To which Lewis replied:
“I have no mandate to give a dime to anybody.”

According to the New York Times, Lewis has already given away about half of his $1 billion estate to various organizations such as the Center for American Progress and the ACLU.  Lewis’ alma mater, Princeton University, has received more than $220 million over his lifetime.

One of the fun things about the Giving Pledge website is that it publishes the members’ statements about philanthropy, giving the reader an opportunity to better understand the pledgers’ motivation.  To paraphrase Lewis’ thoughts on the subject:

“Taking the Giving Pledge comes naturally for me. I began giving with nickels to my Temple when my father explained to me that giving to help others is a Jewish tradition. Those nickels, contributed to nonprofits over the years, now total nearly $500 million. Having already given away nearly half my net worth, I plan to keep on going…The catch phrases that drive my life and philanthropy include: Enjoy every day; Think outside the lines; Risk, learn and grow; Ideas are easy, execution pays off; Constantly improve; Admit mistakes, fix them and move on; Problems are opportunities; Hard work makes winners.”

Lewis was obviously not a warm, fuzzy kind of guy.  Many of those who knew him couldn’t stand him.  Colleagues, employees, charitable organizations – all may have quaked in his presence.  But at least he gave back and for that we are grateful.  RIP, Peter Lewis.

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Last April, I blogged about the Giving Pledge, the movement started by Warren Buffet and Bill and Melinda Gates in 2010 which was intended to encourage the wealthiest Americans to commit to giving the majority of their wealth to philanthropy. Initially, the founders focused on domestic billionaires because, as Mr. Buffett put it “…we had our hands full in the U.S.”

 

givingpledgeIn addition to this particular BHAG (“Big Hairy Audacious Goal”) of increasing meaningful philanthropic participation by ultrahigh net worth families, Mr. Buffett and the Gates’ wanted to take the philanthropic discussion up a notch and try to increase overall giving at all levels.  Don’t discount the symbolism factor of this leadership by example – it is a very powerful motivator and the reason for the public nature of the pledge.  Time will tell if this part of the goal is successful, or even measurable.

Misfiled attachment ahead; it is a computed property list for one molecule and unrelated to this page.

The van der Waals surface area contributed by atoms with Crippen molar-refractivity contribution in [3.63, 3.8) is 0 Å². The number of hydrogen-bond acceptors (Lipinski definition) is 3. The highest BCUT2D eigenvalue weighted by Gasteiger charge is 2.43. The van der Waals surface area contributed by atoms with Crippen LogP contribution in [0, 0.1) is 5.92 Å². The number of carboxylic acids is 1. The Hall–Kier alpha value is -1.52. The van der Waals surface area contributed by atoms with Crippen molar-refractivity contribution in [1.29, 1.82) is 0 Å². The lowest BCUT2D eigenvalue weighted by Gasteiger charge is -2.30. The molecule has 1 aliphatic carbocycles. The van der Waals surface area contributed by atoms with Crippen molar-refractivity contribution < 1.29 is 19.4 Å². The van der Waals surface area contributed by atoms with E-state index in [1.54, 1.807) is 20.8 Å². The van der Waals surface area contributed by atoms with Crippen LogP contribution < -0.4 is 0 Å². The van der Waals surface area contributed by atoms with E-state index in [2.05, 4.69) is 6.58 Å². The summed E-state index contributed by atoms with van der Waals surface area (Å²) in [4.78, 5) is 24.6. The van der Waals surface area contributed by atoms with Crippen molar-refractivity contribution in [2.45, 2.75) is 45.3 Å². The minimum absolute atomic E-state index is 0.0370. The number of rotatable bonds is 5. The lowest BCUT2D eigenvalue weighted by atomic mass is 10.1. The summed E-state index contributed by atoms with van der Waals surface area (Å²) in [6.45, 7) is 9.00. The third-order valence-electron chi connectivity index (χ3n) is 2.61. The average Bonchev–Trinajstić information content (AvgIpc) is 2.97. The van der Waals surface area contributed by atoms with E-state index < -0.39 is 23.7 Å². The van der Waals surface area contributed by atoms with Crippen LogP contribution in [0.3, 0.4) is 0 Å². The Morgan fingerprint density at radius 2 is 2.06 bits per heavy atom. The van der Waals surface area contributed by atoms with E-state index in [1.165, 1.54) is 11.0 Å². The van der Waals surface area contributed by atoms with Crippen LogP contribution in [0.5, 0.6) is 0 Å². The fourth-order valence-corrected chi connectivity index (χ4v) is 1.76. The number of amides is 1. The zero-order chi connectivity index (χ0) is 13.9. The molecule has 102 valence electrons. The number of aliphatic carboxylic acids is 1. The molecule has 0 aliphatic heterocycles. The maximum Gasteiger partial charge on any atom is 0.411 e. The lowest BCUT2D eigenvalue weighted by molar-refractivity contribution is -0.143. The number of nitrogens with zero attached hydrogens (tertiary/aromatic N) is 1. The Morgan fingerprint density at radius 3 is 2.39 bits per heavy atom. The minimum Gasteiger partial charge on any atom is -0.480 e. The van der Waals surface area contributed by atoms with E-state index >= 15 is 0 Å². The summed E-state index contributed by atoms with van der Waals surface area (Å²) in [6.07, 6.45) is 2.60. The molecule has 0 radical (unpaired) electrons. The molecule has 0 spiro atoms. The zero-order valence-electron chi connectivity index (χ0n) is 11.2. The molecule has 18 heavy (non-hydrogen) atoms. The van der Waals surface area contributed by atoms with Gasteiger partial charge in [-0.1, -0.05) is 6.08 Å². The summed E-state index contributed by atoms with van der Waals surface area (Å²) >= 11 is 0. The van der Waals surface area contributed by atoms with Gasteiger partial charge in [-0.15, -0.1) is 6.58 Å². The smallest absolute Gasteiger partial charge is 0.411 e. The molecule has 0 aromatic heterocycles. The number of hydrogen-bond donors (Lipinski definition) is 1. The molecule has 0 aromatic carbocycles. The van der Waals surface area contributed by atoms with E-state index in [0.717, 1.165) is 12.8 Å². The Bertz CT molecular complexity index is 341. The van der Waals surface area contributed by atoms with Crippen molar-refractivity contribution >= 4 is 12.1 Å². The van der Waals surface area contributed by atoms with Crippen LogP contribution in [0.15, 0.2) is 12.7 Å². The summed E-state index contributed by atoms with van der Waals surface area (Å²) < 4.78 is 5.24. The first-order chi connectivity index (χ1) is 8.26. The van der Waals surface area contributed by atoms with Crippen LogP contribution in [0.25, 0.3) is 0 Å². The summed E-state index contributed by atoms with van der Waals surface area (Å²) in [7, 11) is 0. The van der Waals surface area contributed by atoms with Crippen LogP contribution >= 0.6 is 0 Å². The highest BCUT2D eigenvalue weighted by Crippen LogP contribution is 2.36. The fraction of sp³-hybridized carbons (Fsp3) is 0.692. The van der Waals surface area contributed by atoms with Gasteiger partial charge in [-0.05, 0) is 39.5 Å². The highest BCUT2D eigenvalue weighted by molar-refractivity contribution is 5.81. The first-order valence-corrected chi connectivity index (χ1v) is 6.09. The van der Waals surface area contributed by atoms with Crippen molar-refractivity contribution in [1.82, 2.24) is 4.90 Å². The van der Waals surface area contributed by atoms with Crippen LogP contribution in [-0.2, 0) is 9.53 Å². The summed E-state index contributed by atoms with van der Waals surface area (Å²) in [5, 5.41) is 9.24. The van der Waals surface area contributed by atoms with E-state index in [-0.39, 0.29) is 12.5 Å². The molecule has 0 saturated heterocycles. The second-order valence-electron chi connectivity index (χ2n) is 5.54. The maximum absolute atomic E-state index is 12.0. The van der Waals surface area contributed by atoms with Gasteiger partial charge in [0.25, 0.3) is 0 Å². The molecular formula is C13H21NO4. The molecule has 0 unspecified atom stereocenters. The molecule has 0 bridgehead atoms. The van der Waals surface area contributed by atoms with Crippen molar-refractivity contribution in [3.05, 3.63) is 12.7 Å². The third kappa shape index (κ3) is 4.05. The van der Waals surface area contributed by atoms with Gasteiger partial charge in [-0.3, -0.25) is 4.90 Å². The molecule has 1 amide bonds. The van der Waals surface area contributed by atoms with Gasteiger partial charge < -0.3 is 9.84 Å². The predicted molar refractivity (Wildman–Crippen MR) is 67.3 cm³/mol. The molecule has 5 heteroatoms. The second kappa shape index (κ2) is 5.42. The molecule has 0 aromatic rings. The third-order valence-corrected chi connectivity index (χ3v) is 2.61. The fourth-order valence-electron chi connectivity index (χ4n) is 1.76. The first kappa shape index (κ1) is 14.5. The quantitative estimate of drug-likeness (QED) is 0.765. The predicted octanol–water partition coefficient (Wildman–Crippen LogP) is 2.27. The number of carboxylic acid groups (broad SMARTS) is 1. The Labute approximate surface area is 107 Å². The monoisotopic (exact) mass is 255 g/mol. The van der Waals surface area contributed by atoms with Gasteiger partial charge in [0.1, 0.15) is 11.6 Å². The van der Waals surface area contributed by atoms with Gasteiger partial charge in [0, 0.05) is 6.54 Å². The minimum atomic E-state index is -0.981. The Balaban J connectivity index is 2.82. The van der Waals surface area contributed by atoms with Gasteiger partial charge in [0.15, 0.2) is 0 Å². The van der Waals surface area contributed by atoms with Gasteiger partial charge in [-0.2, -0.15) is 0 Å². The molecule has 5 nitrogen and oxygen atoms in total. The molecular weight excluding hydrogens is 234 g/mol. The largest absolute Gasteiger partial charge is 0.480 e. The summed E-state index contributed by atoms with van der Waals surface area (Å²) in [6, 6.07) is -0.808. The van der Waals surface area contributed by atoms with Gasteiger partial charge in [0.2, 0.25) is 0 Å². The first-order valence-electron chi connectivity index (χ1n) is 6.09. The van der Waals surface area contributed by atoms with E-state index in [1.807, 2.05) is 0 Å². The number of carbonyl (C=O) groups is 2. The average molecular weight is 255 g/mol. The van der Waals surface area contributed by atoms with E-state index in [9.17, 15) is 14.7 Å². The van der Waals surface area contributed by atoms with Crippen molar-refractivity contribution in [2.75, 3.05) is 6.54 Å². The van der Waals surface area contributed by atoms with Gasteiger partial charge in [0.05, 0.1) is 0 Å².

But certainly in the rarefied society in which the founders travel, the Pledge appears to be working.  When it was first kicked off three years ago in June 2010, there were 40 signatories.  By April, 2012, when I first blogged about the Pledge, participation had more than doubled to 81.  Today the total stands at 105.  12 of these folks are the first non-US signatories to the pledge, representing the United Kingdom, Australia, South Africa, Germany, Russia, India, and Malaysia.   The combined philanthropic pledge of this new cohort stands north of $10 billion.

 

The global component of such a movement is actually more difficult than you might think.  Just like everything else, there are definite international cultural differences regarding philanthropy.  Initially, when the founders met with folks in countries as diverse as China, India, and Saudi Arabia, they faced hurdles ranging from civic modesty to an overriding need to perpetuate family dynasties.  Not surprisingly, a lot was lost in translation, leaving some potential pledgers thinking they would be legally and contractually bound (no, just morally bound) or that they would be locked into supporting certain charities or foundations (which they are not).  In fact, the pledge could not be simpler or more flexible – all that is asked is that a majority of a pledger’s wealth go to philanthropic causes “that inspire them personally and benefit society” and that the pledger make a public statement about his/her commitment.

 

As successful as this campaign has been, we need to keep it in perspective.  Asking anyone at any level of wealth to give away the majority of their net worth to charity is a tough sell.  105 billionaires have made that pledge so far and we celebrate and thank them for it.  Using Forbes list of the “World’s Billionaires” as a scorecard, Buffett and the Gates’ now have only 1,121 folks to go.